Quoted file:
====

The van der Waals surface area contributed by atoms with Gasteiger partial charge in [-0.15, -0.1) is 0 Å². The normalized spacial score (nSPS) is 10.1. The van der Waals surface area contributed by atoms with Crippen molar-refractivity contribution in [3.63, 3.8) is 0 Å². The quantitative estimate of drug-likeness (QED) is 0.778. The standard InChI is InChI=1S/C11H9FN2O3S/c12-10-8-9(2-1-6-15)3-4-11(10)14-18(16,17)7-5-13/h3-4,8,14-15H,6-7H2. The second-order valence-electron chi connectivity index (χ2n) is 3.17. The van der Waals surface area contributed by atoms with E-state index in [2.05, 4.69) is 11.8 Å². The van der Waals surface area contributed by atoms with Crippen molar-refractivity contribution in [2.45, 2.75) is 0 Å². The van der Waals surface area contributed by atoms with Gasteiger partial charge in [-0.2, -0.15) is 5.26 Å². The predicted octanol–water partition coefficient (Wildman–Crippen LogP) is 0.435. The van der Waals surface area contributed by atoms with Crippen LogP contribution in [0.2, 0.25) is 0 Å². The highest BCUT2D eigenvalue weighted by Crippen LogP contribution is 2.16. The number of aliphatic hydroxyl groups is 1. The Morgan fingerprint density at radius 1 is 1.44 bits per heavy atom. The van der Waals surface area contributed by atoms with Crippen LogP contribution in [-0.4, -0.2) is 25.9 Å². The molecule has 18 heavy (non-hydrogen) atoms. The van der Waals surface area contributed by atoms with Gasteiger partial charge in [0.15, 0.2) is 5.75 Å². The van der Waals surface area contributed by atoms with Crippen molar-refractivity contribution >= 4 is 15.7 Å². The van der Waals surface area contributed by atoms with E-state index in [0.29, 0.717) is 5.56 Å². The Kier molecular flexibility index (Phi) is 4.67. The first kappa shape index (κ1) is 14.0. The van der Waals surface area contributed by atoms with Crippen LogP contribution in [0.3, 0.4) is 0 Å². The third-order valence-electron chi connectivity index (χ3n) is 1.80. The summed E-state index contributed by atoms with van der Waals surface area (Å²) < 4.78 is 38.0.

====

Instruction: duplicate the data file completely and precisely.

The van der Waals surface area contributed by atoms with Gasteiger partial charge in [-0.15, -0.1) is 0 Å². The normalized spacial score (nSPS) is 10.1. The van der Waals surface area contributed by atoms with Crippen molar-refractivity contribution in [3.63, 3.8) is 0 Å². The quantitative estimate of drug-likeness (QED) is 0.778. The standard InChI is InChI=1S/C11H9FN2O3S/c12-10-8-9(2-1-6-15)3-4-11(10)14-18(16,17)7-5-13/h3-4,8,14-15H,6-7H2. The second-order valence-electron chi connectivity index (χ2n) is 3.17. The van der Waals surface area contributed by atoms with E-state index in [2.05, 4.69) is 11.8 Å². The van der Waals surface area contributed by atoms with Crippen molar-refractivity contribution in [2.45, 2.75) is 0 Å². The van der Waals surface area contributed by atoms with Gasteiger partial charge in [-0.2, -0.15) is 5.26 Å². The predicted octanol–water partition coefficient (Wildman–Crippen LogP) is 0.435. The van der Waals surface area contributed by atoms with Crippen LogP contribution in [0.2, 0.25) is 0 Å². The highest BCUT2D eigenvalue weighted by Crippen LogP contribution is 2.16. The number of aliphatic hydroxyl groups is 1. The Morgan fingerprint density at radius 1 is 1.44 bits per heavy atom. The van der Waals surface area contributed by atoms with Crippen LogP contribution in [-0.4, -0.2) is 25.9 Å². The molecule has 18 heavy (non-hydrogen) atoms. The van der Waals surface area contributed by atoms with Gasteiger partial charge in [0.15, 0.2) is 5.75 Å². The van der Waals surface area contributed by atoms with Crippen molar-refractivity contribution >= 4 is 15.7 Å². The van der Waals surface area contributed by atoms with E-state index in [0.29, 0.717) is 5.56 Å². The Kier molecular flexibility index (Phi) is 4.67. The first kappa shape index (κ1) is 14.0. The van der Waals surface area contributed by atoms with Crippen LogP contribution in [0.3, 0.4) is 0 Å². The third-order valence-electron chi connectivity index (χ3n) is 1.80. The summed E-state index contributed by atoms with van der Waals surface area (Å²) < 4.78 is 38.0.